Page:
Great photography is about depth of feeling, not depth of field. – Peter Adams
Peter Adams may be right but changing the Depth of Field can be quite useful in some cases; sometimes it may be desirable to have the entire image sharp, in which case large DOF is appropriate.
In other cases, a small DOF may be more effective, emphasizing the subject while de-emphasizing the foreground and background.
Reducing the aperture size increases the depth of field, which describes the extent to which subject matter lying closer than or farther from the actual plane of focus appears to be in focus. In general, the smaller the aperture (the larger the number), the greater the distance from the plane of focus the subject matter may be while still appearing in focus.
So at f4 the DOF will be very small, at f22 the DOF will be large. To show you this I’ve conducted a little experiment, photographing the same scene several times whilst changing the the aperture from f4 to f22.
For this experiment I’ve drafted in Edna and Mabel to act as subjects. Mabel will be in front and throughout the sequence of photographs I will maintain the focus point of my camera on her face. To avoid camera movement it’s mounted on a tripod.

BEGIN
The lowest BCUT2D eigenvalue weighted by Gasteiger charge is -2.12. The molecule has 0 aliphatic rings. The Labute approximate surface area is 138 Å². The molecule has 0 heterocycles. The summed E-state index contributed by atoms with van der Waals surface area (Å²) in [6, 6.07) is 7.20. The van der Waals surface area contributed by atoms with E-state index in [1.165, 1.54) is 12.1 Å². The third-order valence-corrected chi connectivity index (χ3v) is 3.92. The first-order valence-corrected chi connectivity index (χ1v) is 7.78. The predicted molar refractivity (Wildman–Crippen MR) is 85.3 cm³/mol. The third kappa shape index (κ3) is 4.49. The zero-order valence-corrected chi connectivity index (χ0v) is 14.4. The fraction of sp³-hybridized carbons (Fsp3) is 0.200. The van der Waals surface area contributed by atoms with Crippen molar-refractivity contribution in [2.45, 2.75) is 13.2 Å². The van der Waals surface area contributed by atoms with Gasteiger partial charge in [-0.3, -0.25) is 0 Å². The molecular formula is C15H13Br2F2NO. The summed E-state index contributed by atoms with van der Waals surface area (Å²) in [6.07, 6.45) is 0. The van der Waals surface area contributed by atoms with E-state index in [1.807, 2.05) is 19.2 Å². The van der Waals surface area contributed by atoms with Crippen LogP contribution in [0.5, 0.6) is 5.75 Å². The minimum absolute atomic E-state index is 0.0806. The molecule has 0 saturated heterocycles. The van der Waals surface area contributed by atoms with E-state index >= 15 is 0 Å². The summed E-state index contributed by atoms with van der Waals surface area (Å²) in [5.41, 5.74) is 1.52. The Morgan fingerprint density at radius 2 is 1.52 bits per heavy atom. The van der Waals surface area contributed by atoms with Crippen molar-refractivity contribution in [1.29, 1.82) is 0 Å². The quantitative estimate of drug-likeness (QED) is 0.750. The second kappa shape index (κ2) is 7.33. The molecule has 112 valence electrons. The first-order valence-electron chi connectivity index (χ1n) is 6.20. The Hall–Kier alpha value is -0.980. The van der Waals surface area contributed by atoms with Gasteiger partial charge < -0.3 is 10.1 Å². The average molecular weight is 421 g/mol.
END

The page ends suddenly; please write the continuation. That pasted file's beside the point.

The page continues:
In the photograph above the aperture is set at f4. As you can see, Edna, who is in the background is out of focus.
Now the aperture is f8, notice how Edna is starting to come into focus. Her features are much more clearer, you can even see her pudgy little nose.
At f22 the photograph is in sharp focus from front to back including the fence behind Edna. In other words at f22 I have a large Depth of Field.
Every time someone tells me how sharp my photos are, I assume that it isn’t a very interesting photograph. If it was, they would have more to say. – Anonymous
On a practical note for most of my landscape photographs I tend to use f8, f11 or f16, very rarely do I use f22. There’s a reason for this. If you look at the aperture diagram you can see that the higher the aperture number the smaller the whole is. In combination with variations of shutter speed, that hole controls the light reaching the sensor on my camera. Typically, a fast shutter will require a larger aperture to ensure sufficient light exposure, and a slow shutter will require a smaller aperture to avoid excessive exposure. So If I set the aperture to f22 I would need to have a slow shutter speed, which in turn means I could end up having blur due movement; me holding the camera, the wind moving trees or vegetation, clouds across the sky.